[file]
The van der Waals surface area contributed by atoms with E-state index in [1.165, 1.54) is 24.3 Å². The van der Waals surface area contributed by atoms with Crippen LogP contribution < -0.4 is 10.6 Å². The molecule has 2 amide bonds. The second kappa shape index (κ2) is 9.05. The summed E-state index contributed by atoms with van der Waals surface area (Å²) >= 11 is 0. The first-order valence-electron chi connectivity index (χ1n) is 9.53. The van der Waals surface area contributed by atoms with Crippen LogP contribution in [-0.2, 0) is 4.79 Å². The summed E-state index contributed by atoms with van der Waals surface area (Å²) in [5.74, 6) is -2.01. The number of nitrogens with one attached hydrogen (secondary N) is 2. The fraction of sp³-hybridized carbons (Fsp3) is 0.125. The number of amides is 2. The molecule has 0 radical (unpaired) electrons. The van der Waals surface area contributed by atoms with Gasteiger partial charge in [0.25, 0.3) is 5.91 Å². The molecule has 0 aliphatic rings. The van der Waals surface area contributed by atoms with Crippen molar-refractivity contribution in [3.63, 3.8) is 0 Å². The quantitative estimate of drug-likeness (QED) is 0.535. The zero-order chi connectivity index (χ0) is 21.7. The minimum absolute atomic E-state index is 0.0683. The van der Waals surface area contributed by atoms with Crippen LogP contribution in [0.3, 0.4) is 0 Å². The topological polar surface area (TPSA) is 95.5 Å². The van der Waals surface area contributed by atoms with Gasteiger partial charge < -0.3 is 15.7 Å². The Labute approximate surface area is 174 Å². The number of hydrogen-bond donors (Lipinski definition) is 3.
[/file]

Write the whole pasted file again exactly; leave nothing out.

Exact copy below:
The van der Waals surface area contributed by atoms with E-state index in [1.165, 1.54) is 24.3 Å². The van der Waals surface area contributed by atoms with Crippen LogP contribution < -0.4 is 10.6 Å². The molecule has 2 amide bonds. The second kappa shape index (κ2) is 9.05. The summed E-state index contributed by atoms with van der Waals surface area (Å²) >= 11 is 0. The first-order valence-electron chi connectivity index (χ1n) is 9.53. The van der Waals surface area contributed by atoms with Crippen LogP contribution in [-0.2, 0) is 4.79 Å². The summed E-state index contributed by atoms with van der Waals surface area (Å²) in [5.74, 6) is -2.01. The number of nitrogens with one attached hydrogen (secondary N) is 2. The fraction of sp³-hybridized carbons (Fsp3) is 0.125. The number of amides is 2. The molecule has 0 radical (unpaired) electrons. The van der Waals surface area contributed by atoms with Gasteiger partial charge in [0.25, 0.3) is 5.91 Å². The molecule has 0 aliphatic rings. The van der Waals surface area contributed by atoms with Crippen molar-refractivity contribution in [3.63, 3.8) is 0 Å². The quantitative estimate of drug-likeness (QED) is 0.535. The zero-order chi connectivity index (χ0) is 21.7. The minimum absolute atomic E-state index is 0.0683. The van der Waals surface area contributed by atoms with Crippen LogP contribution in [0.3, 0.4) is 0 Å². The topological polar surface area (TPSA) is 95.5 Å². The van der Waals surface area contributed by atoms with Gasteiger partial charge < -0.3 is 15.7 Å². The Labute approximate surface area is 174 Å². The number of hydrogen-bond donors (Lipinski definition) is 3.